- Thread starter
- #1

- Jan 17, 2013

- 1,667

I mean can we use a contradiction or show that two sub-sequences have a different limit ?

- Thread starter ZaidAlyafey
- Start date

- Thread starter
- #1

- Jan 17, 2013

- 1,667

I mean can we use a contradiction or show that two sub-sequences have a different limit ?

- Feb 13, 2012

- 1,704

A sequence $a_{n}$ that admits limit l, i.e. for an $\varepsilon > 0$ there exists an integer N so that for any n> N is $|a_{ n}-l| < \varepsilon$, converges. If l doesn't exist the sequence $a_{n}$ diverges... very simple concept?... yes, but... there are some little controversial about it...

I mean can we use a contradiction or show that two sub-sequences have a different limit ?

Kind regards

$\chi$ $\sigma$

We will show that $\cos(n), n = 0, 1, 2, \dots$ is dense in [-1,1], so the sequence $\cos(n)$ cannot converge.

Lemma: If $\theta$ is irrational, then the set $\{n \theta \pmod{1}: n \in \mathbb{Z}\}$ is dense in [0,1].

Proof: Let $\epsilon > 0$, and choose $k$ so that $0 < 1/k < \epsilon$. Consider the $k+1$ distinct values $\{i \theta \pmod{1}: i = 0, 1, \dots ,k\}$ and the $k$ intervals $[0, 1/k), [1/k, 2/k), \dots [(k-1)/k, 1)$. Since there are $k+1$ values, each of which is in one of the $k$ intervals, by the pigeonhole principle one of the intervals must contain at least two of the values, say $i_1 \theta \pmod{1}$ and $i_2 \theta \pmod{1}$ with $i_2 < i_1$. Then $0 < (i_2 - i_1) \theta \pmod{1} < 1/k$, so the values $m (i_2 - i_1) \theta \pmod{1}, m = 0, 1, 2, \dots ,M$ for some $M$, split [0,1] into intervals of width less than $1/k$. Every point in [0,1] must lie in one of these intervals and must therefore be within $1/k$ of $m (i_2 - i_1) \theta \pmod{1}$ for some $m$. This proves the lemma.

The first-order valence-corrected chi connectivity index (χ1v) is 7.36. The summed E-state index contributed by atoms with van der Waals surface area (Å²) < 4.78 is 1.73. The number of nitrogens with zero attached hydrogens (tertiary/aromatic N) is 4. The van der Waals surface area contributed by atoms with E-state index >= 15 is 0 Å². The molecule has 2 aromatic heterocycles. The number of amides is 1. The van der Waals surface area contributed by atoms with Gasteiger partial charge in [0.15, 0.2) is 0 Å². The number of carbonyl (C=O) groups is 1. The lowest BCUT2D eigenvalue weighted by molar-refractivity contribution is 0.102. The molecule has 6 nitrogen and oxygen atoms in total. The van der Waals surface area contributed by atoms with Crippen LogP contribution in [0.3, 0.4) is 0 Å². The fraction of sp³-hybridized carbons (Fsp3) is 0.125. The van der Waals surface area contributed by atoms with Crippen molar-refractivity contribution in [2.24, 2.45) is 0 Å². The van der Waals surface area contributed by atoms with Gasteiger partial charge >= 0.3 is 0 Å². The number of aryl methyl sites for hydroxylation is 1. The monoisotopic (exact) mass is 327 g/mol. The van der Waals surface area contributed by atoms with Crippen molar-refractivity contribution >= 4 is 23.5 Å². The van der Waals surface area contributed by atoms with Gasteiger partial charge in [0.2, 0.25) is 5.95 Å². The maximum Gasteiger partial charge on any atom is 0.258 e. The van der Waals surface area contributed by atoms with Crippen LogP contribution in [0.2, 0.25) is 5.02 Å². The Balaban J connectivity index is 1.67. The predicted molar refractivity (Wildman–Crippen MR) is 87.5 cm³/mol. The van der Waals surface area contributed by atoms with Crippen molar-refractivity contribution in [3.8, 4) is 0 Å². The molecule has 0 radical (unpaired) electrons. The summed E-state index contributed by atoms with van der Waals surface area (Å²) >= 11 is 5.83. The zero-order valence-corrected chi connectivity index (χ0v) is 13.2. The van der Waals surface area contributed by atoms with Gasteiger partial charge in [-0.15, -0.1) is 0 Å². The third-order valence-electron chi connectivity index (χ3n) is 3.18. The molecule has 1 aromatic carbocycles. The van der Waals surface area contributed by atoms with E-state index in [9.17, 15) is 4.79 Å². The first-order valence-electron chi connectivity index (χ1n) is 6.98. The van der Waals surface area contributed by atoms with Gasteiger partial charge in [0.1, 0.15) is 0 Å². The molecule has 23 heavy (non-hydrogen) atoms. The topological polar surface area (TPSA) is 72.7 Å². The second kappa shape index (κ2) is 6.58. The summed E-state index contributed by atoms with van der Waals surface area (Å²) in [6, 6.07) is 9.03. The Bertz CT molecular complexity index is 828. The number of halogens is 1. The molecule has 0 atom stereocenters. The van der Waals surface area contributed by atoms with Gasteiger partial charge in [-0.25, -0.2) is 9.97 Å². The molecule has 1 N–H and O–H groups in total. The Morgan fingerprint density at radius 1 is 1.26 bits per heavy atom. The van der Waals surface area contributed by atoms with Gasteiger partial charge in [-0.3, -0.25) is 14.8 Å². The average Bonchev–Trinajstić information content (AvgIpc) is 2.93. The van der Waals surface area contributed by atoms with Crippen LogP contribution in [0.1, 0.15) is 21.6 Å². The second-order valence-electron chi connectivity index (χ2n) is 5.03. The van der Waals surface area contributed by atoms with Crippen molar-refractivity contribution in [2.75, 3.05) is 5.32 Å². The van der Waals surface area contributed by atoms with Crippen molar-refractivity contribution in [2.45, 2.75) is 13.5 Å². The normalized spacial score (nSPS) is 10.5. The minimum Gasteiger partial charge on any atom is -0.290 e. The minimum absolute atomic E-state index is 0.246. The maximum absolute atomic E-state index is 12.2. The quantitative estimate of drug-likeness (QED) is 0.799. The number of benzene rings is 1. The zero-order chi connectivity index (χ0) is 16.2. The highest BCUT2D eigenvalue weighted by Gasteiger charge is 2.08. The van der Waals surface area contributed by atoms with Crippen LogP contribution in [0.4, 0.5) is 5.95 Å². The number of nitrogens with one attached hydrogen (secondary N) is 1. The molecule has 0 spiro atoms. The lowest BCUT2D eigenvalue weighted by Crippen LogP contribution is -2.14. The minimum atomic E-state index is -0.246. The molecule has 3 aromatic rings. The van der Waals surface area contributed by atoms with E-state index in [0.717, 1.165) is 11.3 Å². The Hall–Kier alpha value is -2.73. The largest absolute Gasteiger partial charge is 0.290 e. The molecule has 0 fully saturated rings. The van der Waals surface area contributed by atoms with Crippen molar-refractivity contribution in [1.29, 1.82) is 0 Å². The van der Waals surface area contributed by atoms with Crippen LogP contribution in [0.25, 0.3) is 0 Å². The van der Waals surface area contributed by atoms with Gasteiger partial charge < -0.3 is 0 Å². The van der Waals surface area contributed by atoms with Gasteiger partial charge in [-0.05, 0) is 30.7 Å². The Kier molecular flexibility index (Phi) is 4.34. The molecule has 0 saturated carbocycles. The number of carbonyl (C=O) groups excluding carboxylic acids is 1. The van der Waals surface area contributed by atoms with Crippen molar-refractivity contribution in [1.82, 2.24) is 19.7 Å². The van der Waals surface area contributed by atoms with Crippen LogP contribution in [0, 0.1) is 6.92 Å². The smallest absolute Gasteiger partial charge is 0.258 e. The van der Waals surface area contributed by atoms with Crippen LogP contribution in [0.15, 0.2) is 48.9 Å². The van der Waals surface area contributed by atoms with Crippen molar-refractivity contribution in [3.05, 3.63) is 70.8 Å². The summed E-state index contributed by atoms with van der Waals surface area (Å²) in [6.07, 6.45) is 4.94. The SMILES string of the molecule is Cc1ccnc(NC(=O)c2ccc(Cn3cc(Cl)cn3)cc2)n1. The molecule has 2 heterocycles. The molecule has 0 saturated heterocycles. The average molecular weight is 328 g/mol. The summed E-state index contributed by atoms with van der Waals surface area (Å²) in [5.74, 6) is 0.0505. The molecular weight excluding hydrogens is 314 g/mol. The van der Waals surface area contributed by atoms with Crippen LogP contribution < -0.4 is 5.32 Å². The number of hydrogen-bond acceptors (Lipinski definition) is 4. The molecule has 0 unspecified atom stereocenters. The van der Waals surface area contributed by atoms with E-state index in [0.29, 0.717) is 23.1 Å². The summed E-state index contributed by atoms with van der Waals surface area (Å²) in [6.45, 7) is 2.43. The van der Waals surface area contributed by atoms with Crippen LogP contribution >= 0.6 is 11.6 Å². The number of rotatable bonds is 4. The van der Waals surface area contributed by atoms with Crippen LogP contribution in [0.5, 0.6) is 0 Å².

Now let $x \in [0,1]$, and apply the lemma to the irrational number $1/(2 \pi)$. By the lemma, there is a sequence of integers $m_i$ and $n_i$, $i = 1, 2, 3, \dots$ such that

$$\frac{m_i}{2 \pi} + n_i \to x \text{ as } i \to \infty$$

Then

$$m_i + 2 \pi n_i \to 2 \pi x$$

so by continuity of $\cos(x)$,

$$\cos(m_i) = \cos(m_i + 2 \pi n_i) \to \cos(2 \pi x)$$

Since $x$ is arbitrary in [0,1], this shows $\cos(n)$ is dense in [-1,1].

[edit] I added a factor of $2 \pi$ in one of the equations above.[/edit]

Lemma: If $\theta$ is irrational, then the set $\{n \theta \pmod{1}: n \in \mathbb{Z}\}$ is dense in [0,1].

Proof: Let $\epsilon > 0$, and choose $k$ so that $0 < 1/k < \epsilon$. Consider the $k+1$ distinct values $\{i \theta \pmod{1}: i = 0, 1, \dots ,k\}$ and the $k$ intervals $[0, 1/k), [1/k, 2/k), \dots [(k-1)/k, 1)$. Since there are $k+1$ values, each of which is in one of the $k$ intervals, by the pigeonhole principle one of the intervals must contain at least two of the values, say $i_1 \theta \pmod{1}$ and $i_2 \theta \pmod{1}$ with $i_2 < i_1$. Then $0 < (i_2 - i_1) \theta \pmod{1} < 1/k$, so the values $m (i_2 - i_1) \theta \pmod{1}, m = 0, 1, 2, \dots ,M$ for some $M$, split [0,1] into intervals of width less than $1/k$. Every point in [0,1] must lie in one of these intervals and must therefore be within $1/k$ of $m (i_2 - i_1) \theta \pmod{1}$ for some $m$. This proves the lemma.

Now let $x \in [0,1]$, and apply the lemma to the irrational number $1/(2 \pi)$. By the lemma, there is a sequence of integers $m_i$ and $n_i$, $i = 1, 2, 3, \dots$ such that

$$\frac{m_i}{2 \pi} + n_i \to x \text{ as } i \to \infty$$

Then

$$m_i + 2 \pi n_i \to 2 \pi x$$

so by continuity of $\cos(x)$,

$$\cos(m_i) = \cos(m_i + 2 \pi n_i) \to \cos(2 \pi x)$$

Since $x$ is arbitrary in [0,1], this shows $\cos(n)$ is dense in [-1,1].

[edit] I added a factor of $2 \pi$ in one of the equations above.[/edit]

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